PC makers can take one of four paths if they want to survive: but can they really make the changes needed?
Grim news for PC makers: they face a stark choice, either to overhaul their business model or just quit making PCs in the next few years.
Analyst Gartner expects the number of PCs in use to decline from around 1.48 billion last year to around 1.33 by 2019, which is going to make life a lot harder for the companies that sell them.
"The PC business model as we have traditionally known it is broken," said Tracy Tsia, research vice president at Gartner.
While the top five mobile PC vendors have picked up 11 percent market share over the past five years (from 65 percent in 2011 to 76 percent in the first half of 2016), that has come at the expense of profit, Tsai said. Gartner predicts that the installed base of PCs will continue to decline over the next five years, which means continuing erosion of revenue and profit for PC vendors.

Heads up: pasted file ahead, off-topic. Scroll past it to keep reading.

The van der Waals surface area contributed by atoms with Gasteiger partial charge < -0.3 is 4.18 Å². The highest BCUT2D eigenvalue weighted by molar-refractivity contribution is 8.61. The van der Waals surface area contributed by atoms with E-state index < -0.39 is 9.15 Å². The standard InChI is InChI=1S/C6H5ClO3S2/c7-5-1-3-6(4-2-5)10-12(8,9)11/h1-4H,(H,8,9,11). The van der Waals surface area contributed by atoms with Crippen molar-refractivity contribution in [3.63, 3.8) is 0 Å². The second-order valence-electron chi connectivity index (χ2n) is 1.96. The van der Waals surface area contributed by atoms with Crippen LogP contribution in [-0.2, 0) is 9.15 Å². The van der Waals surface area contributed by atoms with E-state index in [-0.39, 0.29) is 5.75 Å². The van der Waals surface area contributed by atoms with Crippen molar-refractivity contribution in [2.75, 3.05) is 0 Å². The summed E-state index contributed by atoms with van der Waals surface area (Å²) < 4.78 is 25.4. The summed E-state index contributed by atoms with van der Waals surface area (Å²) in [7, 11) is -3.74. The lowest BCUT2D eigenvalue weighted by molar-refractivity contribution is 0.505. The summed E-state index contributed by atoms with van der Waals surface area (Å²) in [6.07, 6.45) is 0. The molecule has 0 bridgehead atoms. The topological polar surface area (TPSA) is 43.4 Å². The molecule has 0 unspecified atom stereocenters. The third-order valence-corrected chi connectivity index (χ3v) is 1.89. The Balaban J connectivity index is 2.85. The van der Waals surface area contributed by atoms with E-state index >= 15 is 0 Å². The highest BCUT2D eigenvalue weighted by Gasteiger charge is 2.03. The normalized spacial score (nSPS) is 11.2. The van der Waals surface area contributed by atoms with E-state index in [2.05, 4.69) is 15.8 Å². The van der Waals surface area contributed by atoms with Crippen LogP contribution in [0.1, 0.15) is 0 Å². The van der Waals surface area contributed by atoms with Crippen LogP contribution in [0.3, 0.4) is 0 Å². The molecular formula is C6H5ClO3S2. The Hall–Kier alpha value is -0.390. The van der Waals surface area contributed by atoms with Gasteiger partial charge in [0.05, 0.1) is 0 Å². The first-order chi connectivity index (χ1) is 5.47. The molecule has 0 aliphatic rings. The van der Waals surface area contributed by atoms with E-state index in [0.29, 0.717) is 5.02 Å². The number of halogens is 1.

"The traditional way of gaining shipment market share by competing on price to stimulate demand simply won't work for the PC market over the next five years," said Tsai.
Consumers and businesses are holding onto their PCs longer than they would have done previously, and as business applications and storage are moving into the cloud this means they are less reliant on PC performance in any case. Customers in general aren't as likely to upgrade based on price or specs alone. PC makers have also struggled to figure out the role of the PC in the era of smartphones and tablets: while the rise of hybrid and two-in-one devices has provided a ray of hope, it's a slim one.
According to Gartner, there are four alternative strategies that PC vendors could pursue over the next few years...